Understanding the Different Types of Autism

What Are The Five Types of Autism?

Autism Spectrum Disorder (ASD) is a neurodevelopmental disorder characterised by differences in the development of the brain.

Historically five types of Autism were categorised. However, today this classification is considered out of date. Today, the Diagnostic and Statistical Manual of Mental Disorders (DSM) shows that ASD exists on a continuum with different signs and symptoms.

Although the older terminology has been removed and people now received the diagnosis of Autism Spectrum Disorder, the previous terminology hasn't been eliminated from conversations. Therefore it becomes prudent to know the classification of these five types of autism.

The Transition from DSM-IV-TR To DSM-5

The transition from DSM-IV-TR to DSM-5 represented significant changes in how autism is defined.

In the DSM-IV-TR, autism was classified under the category of Pervasive Developmental Disorders (PDD). This category included five distinct diagnoses.

The separation of diagnoses such as Autistic Disorder, Asperger's Disorder, and Pervasive Developmental Disorder - Not Otherwise Specified (PDD - NOS) led to significant diagnostic overlap and inconsistency.

It was also proving challenging to the clinicians who were unable to apply the criteria consistently. This led to variability such that which diagnosis would be provided started to depend on who was performing the assessment.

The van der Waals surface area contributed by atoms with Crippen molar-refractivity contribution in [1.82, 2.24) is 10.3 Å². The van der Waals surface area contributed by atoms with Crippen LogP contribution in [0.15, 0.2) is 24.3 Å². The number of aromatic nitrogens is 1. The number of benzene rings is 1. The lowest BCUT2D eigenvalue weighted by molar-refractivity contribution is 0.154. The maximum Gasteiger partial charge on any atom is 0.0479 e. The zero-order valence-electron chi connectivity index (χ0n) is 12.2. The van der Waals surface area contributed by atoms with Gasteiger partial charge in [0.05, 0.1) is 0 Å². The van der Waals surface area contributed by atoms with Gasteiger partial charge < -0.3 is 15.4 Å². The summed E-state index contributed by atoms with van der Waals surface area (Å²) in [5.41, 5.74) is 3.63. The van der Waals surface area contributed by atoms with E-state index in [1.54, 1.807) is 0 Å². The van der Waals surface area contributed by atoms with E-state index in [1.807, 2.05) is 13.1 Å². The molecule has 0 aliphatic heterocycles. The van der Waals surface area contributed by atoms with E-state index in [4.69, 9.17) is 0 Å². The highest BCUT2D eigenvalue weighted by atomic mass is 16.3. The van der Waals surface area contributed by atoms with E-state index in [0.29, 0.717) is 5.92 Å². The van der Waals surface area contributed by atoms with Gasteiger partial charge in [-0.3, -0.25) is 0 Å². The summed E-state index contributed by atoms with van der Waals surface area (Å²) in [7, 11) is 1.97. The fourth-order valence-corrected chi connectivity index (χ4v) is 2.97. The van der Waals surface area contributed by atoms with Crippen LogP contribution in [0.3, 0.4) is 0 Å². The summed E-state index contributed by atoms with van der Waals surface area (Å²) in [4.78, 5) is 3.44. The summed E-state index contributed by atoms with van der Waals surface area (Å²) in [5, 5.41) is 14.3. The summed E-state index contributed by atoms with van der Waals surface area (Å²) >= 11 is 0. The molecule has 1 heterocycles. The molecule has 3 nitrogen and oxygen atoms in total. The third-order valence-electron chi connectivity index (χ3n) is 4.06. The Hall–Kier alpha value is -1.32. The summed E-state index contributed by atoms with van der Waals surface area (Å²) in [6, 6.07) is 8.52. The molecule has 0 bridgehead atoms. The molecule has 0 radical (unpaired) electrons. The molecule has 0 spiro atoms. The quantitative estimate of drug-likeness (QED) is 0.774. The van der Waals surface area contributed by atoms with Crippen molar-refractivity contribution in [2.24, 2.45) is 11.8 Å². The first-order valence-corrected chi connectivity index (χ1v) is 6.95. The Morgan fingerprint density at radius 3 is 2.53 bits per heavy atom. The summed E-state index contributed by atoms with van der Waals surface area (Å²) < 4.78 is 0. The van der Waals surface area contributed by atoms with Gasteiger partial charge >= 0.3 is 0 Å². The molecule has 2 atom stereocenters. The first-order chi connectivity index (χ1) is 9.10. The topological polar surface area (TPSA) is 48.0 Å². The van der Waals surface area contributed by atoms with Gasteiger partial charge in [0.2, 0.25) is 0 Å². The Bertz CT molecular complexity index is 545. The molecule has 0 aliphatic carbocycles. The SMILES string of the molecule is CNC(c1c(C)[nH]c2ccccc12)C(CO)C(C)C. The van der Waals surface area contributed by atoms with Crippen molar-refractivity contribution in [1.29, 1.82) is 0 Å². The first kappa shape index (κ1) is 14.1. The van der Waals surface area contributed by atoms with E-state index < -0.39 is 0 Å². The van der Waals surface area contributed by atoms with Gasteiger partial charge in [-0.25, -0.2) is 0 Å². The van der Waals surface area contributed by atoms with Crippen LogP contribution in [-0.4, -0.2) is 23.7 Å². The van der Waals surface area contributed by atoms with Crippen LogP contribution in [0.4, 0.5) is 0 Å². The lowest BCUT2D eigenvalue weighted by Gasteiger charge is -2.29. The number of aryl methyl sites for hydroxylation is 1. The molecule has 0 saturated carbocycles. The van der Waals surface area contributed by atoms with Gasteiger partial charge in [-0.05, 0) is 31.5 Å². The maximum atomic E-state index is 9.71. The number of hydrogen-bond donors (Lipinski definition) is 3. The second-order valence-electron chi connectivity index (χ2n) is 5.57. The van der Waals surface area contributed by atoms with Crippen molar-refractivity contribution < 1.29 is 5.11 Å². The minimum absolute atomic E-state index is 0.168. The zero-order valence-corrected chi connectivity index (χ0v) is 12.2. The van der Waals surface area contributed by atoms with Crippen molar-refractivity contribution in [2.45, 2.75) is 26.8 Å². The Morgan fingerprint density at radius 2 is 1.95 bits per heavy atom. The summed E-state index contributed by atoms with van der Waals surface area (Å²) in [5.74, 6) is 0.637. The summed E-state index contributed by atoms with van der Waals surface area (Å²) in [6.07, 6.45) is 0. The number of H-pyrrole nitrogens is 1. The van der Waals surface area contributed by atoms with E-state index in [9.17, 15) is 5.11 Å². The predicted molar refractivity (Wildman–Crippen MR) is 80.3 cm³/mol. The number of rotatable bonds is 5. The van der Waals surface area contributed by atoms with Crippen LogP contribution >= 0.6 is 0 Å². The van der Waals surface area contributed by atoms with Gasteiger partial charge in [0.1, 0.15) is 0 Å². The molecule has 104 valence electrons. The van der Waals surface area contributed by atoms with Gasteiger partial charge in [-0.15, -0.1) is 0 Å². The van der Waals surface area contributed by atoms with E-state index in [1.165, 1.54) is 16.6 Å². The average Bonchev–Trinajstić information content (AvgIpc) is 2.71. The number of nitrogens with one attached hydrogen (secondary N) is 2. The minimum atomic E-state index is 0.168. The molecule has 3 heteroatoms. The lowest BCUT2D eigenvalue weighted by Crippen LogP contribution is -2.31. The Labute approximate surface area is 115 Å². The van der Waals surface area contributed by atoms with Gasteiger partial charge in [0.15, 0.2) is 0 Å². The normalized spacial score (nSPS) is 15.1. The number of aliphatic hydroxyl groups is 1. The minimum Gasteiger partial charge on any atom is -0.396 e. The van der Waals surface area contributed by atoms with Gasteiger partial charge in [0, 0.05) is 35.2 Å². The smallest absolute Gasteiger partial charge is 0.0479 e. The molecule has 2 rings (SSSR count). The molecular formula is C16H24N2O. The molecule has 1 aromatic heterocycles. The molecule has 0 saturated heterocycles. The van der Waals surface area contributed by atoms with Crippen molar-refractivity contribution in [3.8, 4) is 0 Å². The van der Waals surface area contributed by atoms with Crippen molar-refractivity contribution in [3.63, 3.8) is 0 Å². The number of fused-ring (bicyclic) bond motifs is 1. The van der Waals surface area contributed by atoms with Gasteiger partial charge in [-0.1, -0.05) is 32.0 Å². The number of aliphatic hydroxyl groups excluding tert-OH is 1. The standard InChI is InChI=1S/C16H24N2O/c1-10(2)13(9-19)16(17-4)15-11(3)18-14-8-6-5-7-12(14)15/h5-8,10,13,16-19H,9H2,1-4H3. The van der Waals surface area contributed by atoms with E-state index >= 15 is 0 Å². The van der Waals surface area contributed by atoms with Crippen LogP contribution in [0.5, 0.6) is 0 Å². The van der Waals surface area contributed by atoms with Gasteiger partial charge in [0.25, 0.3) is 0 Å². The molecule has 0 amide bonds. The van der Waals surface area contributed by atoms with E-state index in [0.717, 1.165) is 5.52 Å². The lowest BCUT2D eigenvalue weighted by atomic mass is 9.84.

Many individuals with similar symptoms were diagnosed differently based on subjective interpretations of the criteria.

DSM-5 aimed to address this by consolidating these categories into a single diagnosis of autism spectrum disorder (ASD), reflecting the understanding that autism exists on a spectrum rather than as a discrete disorder

The separate diagnoses of Autistic Disorder, Asperger's Disorder, and Pervasive Developmental Disorder - Not Otherwise Specified (PDD - NOS) were combined into a single diagnosis of ASD.

Rett's Disorder was removed from the Pervasive Developmental Disorders (PDD) category and placed under "Neurodevelopmental Disorders" due to its known genetic cause, and Childhood Disintegrative Disorder was incorporated into the broader ASD category.

Types of Autism

Kanner’s Syndrome

This is also known as classic autism. This is what people ‘think’ of when they hear the term autism. It is named after Leo Kanner, who in this classic 1943 study identified 11 children with distinct social and behavioural patterns.

Kanner noted now the children engaged in repetitive patterns of behaviour like flapping their hands and also had disinterest in their environment. He also noticed their struggle with change and the difficulty they experienced with speech such as echolalia (constant repetition of words).

Kanner’s Syndrome is classified by atypical behaviours, deficits in social communication, sensitivity to sensory stimuli, and restricted attention to interests and activities. They might exhibit ritualistic and compulsive behaviour that is time-consuming.

Around 10% or less percentage of autistic individuals have unique unusual abilities such as having extraordinary rare talent and showing exceptional aptitude in one particular domain (being a savant).

The disorder follows a steady course without remission and the symptom manifests in early childhood. Early intervention is recommended and proven to be beneficial for individuals with this disorder.

Augmentative and alternative communication (AAC), speech-language therapy, occupational therapy, etc. are recommended as treatment strategies that aim to alleviate or reduce symptoms and improve daily life skills and occupational functioning.

Rett Syndrome

Rett Syndrome is a genetic condition mostly occurring in girls. The disorder was identified by Dr. Andreas Rett in 1966 but it was not until 1983, when Dr. Bengt Hagberg published an article that the disorder received much recognition.